◊ #Blessed

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Dear mom,

#blessed #food #childhoodobseity #notreally

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#Bubbe. Bubbe interacted with us, her grandkids, almost solely via food. She fried blintzes for us, she peeled potatoes with us, she scooped us ice cream, she counted the chocolate chips that went into each cookie she force-fed us. We schlepped her to the grocery store, we brought her butter, we enlisted her in apple-chopping, we ate and ate and ate.

Bubbe showered us with indulgence. She conveyed gratitude, love, power, comfort, something, everything, through food. We — I — inherited this mechanism to cope with my own gratitude, power, drive, something. It feels good to make things.

But why so much?

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Why do you make over 300 hamantachen at once? Why do I cook for 20 when I’m hosting a dinner for 5? Why are the only posts in our family whatsapp group pictures of food and injuries from pushing ourselves too hard? Is it genetic that we, the grandkids, can’t sit still… that we thrive off of extremes? That we wake up one day and decide that baking 99 recipes will be fun? Your inheritance was an appetite for survival… is it part of ours too?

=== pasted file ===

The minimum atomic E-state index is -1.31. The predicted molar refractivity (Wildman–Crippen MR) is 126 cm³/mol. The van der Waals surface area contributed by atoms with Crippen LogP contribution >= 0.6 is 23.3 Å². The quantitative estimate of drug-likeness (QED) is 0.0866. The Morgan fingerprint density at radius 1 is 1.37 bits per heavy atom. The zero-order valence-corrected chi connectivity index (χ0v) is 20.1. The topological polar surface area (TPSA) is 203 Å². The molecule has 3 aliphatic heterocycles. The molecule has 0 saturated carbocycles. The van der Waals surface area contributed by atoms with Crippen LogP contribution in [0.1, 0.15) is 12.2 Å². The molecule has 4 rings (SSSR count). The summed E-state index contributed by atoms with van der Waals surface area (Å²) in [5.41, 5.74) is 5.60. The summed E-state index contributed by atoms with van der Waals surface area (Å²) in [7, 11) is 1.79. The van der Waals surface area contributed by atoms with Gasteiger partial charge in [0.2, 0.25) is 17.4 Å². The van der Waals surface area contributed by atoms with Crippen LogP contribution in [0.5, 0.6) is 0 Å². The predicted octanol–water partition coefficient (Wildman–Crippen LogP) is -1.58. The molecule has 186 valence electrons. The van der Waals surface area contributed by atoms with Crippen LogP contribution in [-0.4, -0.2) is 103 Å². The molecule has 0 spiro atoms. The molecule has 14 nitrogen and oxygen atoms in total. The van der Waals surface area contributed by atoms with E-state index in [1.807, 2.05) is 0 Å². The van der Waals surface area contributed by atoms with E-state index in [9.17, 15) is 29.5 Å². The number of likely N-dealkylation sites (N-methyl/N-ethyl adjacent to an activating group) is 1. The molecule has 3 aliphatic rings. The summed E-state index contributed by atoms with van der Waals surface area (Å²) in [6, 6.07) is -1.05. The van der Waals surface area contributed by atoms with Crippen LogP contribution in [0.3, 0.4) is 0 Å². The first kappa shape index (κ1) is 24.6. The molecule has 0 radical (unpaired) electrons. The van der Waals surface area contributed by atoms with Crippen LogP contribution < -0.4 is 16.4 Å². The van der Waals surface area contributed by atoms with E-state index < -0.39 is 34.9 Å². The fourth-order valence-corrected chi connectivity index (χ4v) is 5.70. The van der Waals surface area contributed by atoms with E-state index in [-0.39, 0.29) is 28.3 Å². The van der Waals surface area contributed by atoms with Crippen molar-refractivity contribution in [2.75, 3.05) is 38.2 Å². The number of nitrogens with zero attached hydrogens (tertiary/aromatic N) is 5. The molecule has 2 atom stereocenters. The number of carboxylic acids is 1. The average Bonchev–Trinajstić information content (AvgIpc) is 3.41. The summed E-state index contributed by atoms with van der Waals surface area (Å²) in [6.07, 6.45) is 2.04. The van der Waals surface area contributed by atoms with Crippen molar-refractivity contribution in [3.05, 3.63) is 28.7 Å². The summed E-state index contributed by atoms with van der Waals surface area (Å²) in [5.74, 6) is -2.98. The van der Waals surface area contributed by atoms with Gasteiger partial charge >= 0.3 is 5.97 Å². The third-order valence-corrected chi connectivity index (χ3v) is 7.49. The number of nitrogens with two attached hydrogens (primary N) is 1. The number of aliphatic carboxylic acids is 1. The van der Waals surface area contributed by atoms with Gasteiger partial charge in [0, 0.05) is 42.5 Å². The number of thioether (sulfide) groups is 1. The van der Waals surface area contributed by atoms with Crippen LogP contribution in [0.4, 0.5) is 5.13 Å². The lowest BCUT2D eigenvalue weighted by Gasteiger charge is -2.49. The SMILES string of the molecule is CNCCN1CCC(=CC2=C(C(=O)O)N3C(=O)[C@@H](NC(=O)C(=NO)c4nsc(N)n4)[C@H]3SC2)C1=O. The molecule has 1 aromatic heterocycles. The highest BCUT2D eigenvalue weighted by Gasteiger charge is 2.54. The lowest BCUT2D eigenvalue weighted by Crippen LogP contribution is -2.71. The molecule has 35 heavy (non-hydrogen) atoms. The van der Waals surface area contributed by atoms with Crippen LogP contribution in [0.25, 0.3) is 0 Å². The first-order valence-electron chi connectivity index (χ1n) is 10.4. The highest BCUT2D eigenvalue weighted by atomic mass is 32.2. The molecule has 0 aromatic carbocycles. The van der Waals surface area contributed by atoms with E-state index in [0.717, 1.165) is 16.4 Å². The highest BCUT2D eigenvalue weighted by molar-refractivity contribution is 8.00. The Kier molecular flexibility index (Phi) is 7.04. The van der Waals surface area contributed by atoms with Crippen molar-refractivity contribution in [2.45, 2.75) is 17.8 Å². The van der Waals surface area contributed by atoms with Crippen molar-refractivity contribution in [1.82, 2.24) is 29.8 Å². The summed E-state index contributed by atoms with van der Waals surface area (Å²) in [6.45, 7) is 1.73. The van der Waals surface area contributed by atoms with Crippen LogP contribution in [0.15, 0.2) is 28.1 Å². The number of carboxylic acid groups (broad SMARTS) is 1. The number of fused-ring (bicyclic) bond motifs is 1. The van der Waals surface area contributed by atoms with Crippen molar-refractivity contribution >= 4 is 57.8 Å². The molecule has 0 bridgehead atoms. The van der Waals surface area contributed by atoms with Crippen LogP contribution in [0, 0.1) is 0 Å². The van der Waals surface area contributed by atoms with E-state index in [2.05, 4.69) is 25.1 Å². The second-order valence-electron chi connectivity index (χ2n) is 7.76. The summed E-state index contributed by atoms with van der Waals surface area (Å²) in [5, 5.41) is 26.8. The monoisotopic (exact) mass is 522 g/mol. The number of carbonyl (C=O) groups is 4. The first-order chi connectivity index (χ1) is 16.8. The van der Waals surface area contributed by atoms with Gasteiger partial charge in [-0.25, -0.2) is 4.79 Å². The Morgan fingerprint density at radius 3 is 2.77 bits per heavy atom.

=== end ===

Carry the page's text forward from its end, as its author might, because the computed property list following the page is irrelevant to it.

Our #blessings are also our neuroses.

Yes, food is metaphor. Our approach to it reflects our anxieties, values, loyalties. It shows our evolution.

Xo,

Shaina

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Around this time of year during my childhood, I’d be sick from Bubbe’s hamantaschen. As soon as the latke parties ended, she’d bust out the flour, jam and “hoil.” In her later years, she made Valentines Day cookies out of hamantachen material. She’d shape the dough into little hearts that she copied from playing cards, and topped them with strawberry jam and chocolate chips. I know she copied the heart shape from playing cards because one year she messed up and made cookies in the shape of spades. She still called them hearts. It was like how she used to make pizza with Velveta cheese.